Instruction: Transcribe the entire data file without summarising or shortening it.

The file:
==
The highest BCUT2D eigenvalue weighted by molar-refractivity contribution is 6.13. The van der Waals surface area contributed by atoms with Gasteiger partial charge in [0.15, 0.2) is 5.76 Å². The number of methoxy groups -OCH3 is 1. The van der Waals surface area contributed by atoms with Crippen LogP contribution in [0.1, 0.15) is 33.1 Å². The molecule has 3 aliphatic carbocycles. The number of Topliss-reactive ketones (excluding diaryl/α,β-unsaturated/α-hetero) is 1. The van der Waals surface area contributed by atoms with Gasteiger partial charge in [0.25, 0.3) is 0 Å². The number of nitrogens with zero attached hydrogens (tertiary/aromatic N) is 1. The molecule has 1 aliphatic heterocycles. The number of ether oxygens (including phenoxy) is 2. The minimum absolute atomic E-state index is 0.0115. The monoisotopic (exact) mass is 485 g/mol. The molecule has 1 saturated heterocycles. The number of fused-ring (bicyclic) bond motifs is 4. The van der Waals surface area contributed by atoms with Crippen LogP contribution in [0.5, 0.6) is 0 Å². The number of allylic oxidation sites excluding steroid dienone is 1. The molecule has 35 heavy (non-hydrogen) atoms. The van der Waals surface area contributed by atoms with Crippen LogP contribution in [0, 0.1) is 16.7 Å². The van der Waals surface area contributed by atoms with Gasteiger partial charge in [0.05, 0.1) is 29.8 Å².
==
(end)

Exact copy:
The highest BCUT2D eigenvalue weighted by molar-refractivity contribution is 6.13. The van der Waals surface area contributed by atoms with Gasteiger partial charge in [0.15, 0.2) is 5.76 Å². The number of methoxy groups -OCH3 is 1. The van der Waals surface area contributed by atoms with Crippen LogP contribution in [0.1, 0.15) is 33.1 Å². The molecule has 3 aliphatic carbocycles. The number of Topliss-reactive ketones (excluding diaryl/α,β-unsaturated/α-hetero) is 1. The van der Waals surface area contributed by atoms with Gasteiger partial charge in [0.25, 0.3) is 0 Å². The number of nitrogens with zero attached hydrogens (tertiary/aromatic N) is 1. The molecule has 1 aliphatic heterocycles. The number of ether oxygens (including phenoxy) is 2. The minimum absolute atomic E-state index is 0.0115. The monoisotopic (exact) mass is 485 g/mol. The molecule has 1 saturated heterocycles. The number of fused-ring (bicyclic) bond motifs is 4. The van der Waals surface area contributed by atoms with Crippen LogP contribution in [0.5, 0.6) is 0 Å². The number of allylic oxidation sites excluding steroid dienone is 1. The molecule has 35 heavy (non-hydrogen) atoms. The van der Waals surface area contributed by atoms with Crippen LogP contribution in [0, 0.1) is 16.7 Å². The van der Waals surface area contributed by atoms with Gasteiger partial charge in [0.05, 0.1) is 29.8 Å².